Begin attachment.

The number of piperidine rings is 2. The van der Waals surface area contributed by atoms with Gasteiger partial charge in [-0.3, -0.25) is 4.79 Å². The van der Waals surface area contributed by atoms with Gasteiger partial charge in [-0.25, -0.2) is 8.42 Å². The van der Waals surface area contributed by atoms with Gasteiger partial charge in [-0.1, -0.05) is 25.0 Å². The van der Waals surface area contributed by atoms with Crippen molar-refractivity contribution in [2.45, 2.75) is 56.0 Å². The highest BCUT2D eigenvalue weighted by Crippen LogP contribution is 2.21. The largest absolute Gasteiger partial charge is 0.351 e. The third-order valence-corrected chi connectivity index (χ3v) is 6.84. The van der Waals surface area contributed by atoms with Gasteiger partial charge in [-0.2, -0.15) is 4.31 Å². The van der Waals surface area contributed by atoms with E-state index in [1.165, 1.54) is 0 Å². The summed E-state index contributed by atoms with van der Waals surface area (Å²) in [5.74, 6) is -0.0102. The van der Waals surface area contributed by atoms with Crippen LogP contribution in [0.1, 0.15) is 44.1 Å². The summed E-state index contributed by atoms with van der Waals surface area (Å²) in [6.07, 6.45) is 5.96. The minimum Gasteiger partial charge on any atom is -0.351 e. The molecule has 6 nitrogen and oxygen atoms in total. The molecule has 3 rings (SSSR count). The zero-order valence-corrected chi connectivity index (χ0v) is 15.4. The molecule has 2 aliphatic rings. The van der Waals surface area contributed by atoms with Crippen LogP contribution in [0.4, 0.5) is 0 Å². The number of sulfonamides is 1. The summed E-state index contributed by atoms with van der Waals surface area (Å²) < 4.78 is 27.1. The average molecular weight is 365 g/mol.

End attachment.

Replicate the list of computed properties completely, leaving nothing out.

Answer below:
The number of piperidine rings is 2. The van der Waals surface area contributed by atoms with Gasteiger partial charge in [-0.3, -0.25) is 4.79 Å². The van der Waals surface area contributed by atoms with Gasteiger partial charge in [-0.25, -0.2) is 8.42 Å². The van der Waals surface area contributed by atoms with Gasteiger partial charge in [-0.1, -0.05) is 25.0 Å². The van der Waals surface area contributed by atoms with Crippen molar-refractivity contribution in [2.45, 2.75) is 56.0 Å². The highest BCUT2D eigenvalue weighted by Crippen LogP contribution is 2.21. The largest absolute Gasteiger partial charge is 0.351 e. The third-order valence-corrected chi connectivity index (χ3v) is 6.84. The van der Waals surface area contributed by atoms with Gasteiger partial charge in [-0.2, -0.15) is 4.31 Å². The van der Waals surface area contributed by atoms with E-state index in [1.165, 1.54) is 0 Å². The summed E-state index contributed by atoms with van der Waals surface area (Å²) in [5.74, 6) is -0.0102. The van der Waals surface area contributed by atoms with Crippen LogP contribution in [0.1, 0.15) is 44.1 Å². The summed E-state index contributed by atoms with van der Waals surface area (Å²) in [6.07, 6.45) is 5.96. The minimum Gasteiger partial charge on any atom is -0.351 e. The molecule has 6 nitrogen and oxygen atoms in total. The molecule has 3 rings (SSSR count). The zero-order valence-corrected chi connectivity index (χ0v) is 15.4. The molecule has 2 aliphatic rings. The van der Waals surface area contributed by atoms with Crippen LogP contribution in [0.4, 0.5) is 0 Å². The number of sulfonamides is 1. The summed E-state index contributed by atoms with van der Waals surface area (Å²) < 4.78 is 27.1. The average molecular weight is 365 g/mol.